Personal Managers Hall Of Fame
Celebrating Illustrious Careers in Entertainment, Music, Sports and Talent Management.
Rick Siegel is a former stand-up comedian who is best known for his legal efforts that made the California Labor Commission change their interpretation of how the California Talent Agencies Act ("TAA") is enforced. Siegel created LaughTrack, a national magazine about stand-up comedy, and later became a personal manager for comic performers, actors and writers Most recently, he has created several environmentally-friendly products focused on the dry cleaning industry.
As a personal manager, his clients included Leah Remini, Rondell Sheridan (That's So Raven, Cory In The House); Ian Gomez (2000 American Latin Media Awards Recipient of Special Achievement for being a series regular on three primetime series at the same time: The Drew Carey Show, Felicity and The Norm Show);Reggie Hayes (Girlfriends), Rosa Blasi (Strong Medicine).
He also convinced Craig Ferguson to immigrate to America and represented the Scotsman for over a decade, and he managed Nia Vardalos. Siegel produced her play My Big Fat Greek Wedding, and subsequently helped develop and cause the film My Big Fat Greek Wedding to be produced.
In a case brought by Marathon Entertainment (Siegel's management firm) after he sued Rosa Blasi for unpaid commissions and she then petitioned the Labor Commissioner, asking for relief from her contractual obligations based on his alleged actions as a talent agent without the requisite license, the California Supreme Court found that the Labor Commission had wrongly not been incorporating severance when adjudicating Talent Agencies Act controversies.
Siegel has written multiple articles related to the TAA that have been published by the Los Angeles Daily Journal, the regional trade paper for the legal field, including one the newspaper titled, "A Generation of Incorrect Talent Agencies Act Rulings" where Siegel showed how the current interpretation conflicts with four California Supreme court holdings.
Rick Siegel founded and edited LaughTrack magazine, which had a 550,000 circulation and was handed to patrons at every major comedy club in the country,[ similar in manner to how Playbill is distributed to audiences at Broadway Shows. Under Siegel's direction, LaughTrack was the first national publication to write about comic luminaries such as Tim Allen, Larry David, Drew Carey, Ellen DeGeneres, Jonathan Katz, and Bill Hicks.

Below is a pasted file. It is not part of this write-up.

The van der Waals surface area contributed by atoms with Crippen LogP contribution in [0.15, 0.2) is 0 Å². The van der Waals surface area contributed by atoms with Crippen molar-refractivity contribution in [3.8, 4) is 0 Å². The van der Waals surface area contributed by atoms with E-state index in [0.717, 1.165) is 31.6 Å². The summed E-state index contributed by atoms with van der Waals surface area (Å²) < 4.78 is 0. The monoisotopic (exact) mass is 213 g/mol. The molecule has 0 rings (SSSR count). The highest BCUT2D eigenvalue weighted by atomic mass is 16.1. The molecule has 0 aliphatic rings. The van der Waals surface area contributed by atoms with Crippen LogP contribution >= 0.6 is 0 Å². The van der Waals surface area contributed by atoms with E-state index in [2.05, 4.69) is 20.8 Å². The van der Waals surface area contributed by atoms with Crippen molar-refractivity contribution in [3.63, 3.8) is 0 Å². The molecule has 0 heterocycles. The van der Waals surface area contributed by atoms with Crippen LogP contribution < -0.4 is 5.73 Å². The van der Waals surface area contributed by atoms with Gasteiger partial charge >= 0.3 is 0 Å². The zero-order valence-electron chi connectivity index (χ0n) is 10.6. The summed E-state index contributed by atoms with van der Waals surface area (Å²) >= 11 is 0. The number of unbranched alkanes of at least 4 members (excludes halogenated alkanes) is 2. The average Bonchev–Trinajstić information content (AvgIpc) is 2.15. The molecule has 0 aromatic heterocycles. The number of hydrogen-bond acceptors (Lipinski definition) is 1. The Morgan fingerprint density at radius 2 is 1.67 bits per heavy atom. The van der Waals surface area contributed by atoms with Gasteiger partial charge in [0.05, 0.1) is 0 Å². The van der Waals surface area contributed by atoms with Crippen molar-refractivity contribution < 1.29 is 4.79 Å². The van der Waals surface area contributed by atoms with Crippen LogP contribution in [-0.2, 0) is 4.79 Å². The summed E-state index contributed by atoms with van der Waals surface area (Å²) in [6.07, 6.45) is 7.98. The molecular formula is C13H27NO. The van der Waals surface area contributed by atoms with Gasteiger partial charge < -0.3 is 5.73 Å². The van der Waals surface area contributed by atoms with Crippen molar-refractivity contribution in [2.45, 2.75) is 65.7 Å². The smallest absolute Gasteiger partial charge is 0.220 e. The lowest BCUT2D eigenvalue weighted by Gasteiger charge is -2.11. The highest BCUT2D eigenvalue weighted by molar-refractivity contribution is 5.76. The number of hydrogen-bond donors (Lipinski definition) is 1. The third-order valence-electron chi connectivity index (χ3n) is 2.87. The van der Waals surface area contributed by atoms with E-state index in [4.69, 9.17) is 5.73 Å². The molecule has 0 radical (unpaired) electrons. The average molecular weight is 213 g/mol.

LaughTrack debuted in March 1989 and that first issue showcased five new comedians (at that time) in its "Breaking Through" column. That list included five-time Emmy winner Kevin Rooney, Bill Hicks, Jonathan Katz (Dr. Katz, Private Therapist on Comedy Central), Drew Carey and Larry David.
In 2008 Siegel and his wife, Jennie Nigrosh, invented a reusable dry cleaning garment bag and began to market the bag under the banner of The Green Garmento®.
In 2009, The International Housewares Show honored The Green Garmento with its DESIGN DEFINED 2009 designation and the International Hotel, Motel and Restaurant Show nominated The Green Garmento for one of its Editors' Choice Awards. In 2011, Entrepreneur Magazine called The Green Garmento, "One of the 100 Genius Companies To Watch." Siegel and Nigrosh are also co-inventors of the Gargantote (US Patent No. 3369584), a reusable flat-bottomed laundry bag, and the Hawk Hanger, (US Patent No. 9,414,703), a clothes hanger that lowers the carbon footprint, production, shipping and storage costs.
Siegel penned a column about business, "The High Road," which first was carried by American Drycleaner and later by Cleaner and Laundry, two trade publications for the dry cleaning and laundry industries. He has also written several columns published by The Huffington Post about the 2008 Presidential Election.